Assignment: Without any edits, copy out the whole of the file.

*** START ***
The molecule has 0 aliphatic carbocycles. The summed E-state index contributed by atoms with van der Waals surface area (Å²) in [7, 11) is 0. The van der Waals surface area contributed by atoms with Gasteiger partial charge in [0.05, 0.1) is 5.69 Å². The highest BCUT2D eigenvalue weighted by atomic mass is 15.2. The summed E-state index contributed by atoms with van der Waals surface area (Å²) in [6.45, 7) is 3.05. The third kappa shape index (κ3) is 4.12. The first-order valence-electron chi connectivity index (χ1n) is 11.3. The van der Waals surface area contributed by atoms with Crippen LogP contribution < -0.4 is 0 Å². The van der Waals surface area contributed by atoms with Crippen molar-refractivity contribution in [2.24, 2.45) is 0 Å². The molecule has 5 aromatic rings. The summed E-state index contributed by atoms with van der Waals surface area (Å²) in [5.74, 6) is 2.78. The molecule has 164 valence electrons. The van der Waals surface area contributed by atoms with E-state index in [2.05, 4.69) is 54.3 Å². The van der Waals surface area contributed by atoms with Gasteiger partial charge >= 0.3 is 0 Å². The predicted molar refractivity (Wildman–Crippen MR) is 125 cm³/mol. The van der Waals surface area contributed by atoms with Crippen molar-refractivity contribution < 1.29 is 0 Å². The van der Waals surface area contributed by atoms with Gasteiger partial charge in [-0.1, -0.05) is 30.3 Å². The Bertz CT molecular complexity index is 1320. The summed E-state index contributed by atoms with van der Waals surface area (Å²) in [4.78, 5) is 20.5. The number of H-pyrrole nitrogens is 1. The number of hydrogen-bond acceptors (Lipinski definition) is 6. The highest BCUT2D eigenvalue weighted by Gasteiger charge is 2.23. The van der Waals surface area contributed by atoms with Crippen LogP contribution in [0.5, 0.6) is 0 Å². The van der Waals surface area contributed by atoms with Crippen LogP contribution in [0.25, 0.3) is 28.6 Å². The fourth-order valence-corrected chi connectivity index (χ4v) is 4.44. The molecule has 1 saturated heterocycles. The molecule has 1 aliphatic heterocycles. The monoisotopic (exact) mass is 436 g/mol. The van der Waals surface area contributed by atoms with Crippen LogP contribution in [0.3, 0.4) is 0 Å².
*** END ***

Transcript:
The molecule has 0 aliphatic carbocycles. The summed E-state index contributed by atoms with van der Waals surface area (Å²) in [7, 11) is 0. The van der Waals surface area contributed by atoms with Gasteiger partial charge in [0.05, 0.1) is 5.69 Å². The highest BCUT2D eigenvalue weighted by atomic mass is 15.2. The summed E-state index contributed by atoms with van der Waals surface area (Å²) in [6.45, 7) is 3.05. The third kappa shape index (κ3) is 4.12. The first-order valence-electron chi connectivity index (χ1n) is 11.3. The van der Waals surface area contributed by atoms with Crippen LogP contribution < -0.4 is 0 Å². The van der Waals surface area contributed by atoms with Crippen molar-refractivity contribution in [2.24, 2.45) is 0 Å². The molecule has 5 aromatic rings. The summed E-state index contributed by atoms with van der Waals surface area (Å²) in [5.74, 6) is 2.78. The molecule has 164 valence electrons. The van der Waals surface area contributed by atoms with E-state index in [2.05, 4.69) is 54.3 Å². The van der Waals surface area contributed by atoms with Gasteiger partial charge >= 0.3 is 0 Å². The predicted molar refractivity (Wildman–Crippen MR) is 125 cm³/mol. The van der Waals surface area contributed by atoms with Crippen molar-refractivity contribution < 1.29 is 0 Å². The van der Waals surface area contributed by atoms with Gasteiger partial charge in [-0.1, -0.05) is 30.3 Å². The Bertz CT molecular complexity index is 1320. The summed E-state index contributed by atoms with van der Waals surface area (Å²) in [4.78, 5) is 20.5. The number of H-pyrrole nitrogens is 1. The number of hydrogen-bond acceptors (Lipinski definition) is 6. The highest BCUT2D eigenvalue weighted by Gasteiger charge is 2.23. The van der Waals surface area contributed by atoms with Crippen LogP contribution in [0.5, 0.6) is 0 Å². The van der Waals surface area contributed by atoms with Crippen LogP contribution in [0.25, 0.3) is 28.6 Å². The fourth-order valence-corrected chi connectivity index (χ4v) is 4.44. The molecule has 1 saturated heterocycles. The molecule has 1 aliphatic heterocycles. The monoisotopic (exact) mass is 436 g/mol. The van der Waals surface area contributed by atoms with Crippen LogP contribution in [0.3, 0.4) is 0 Å².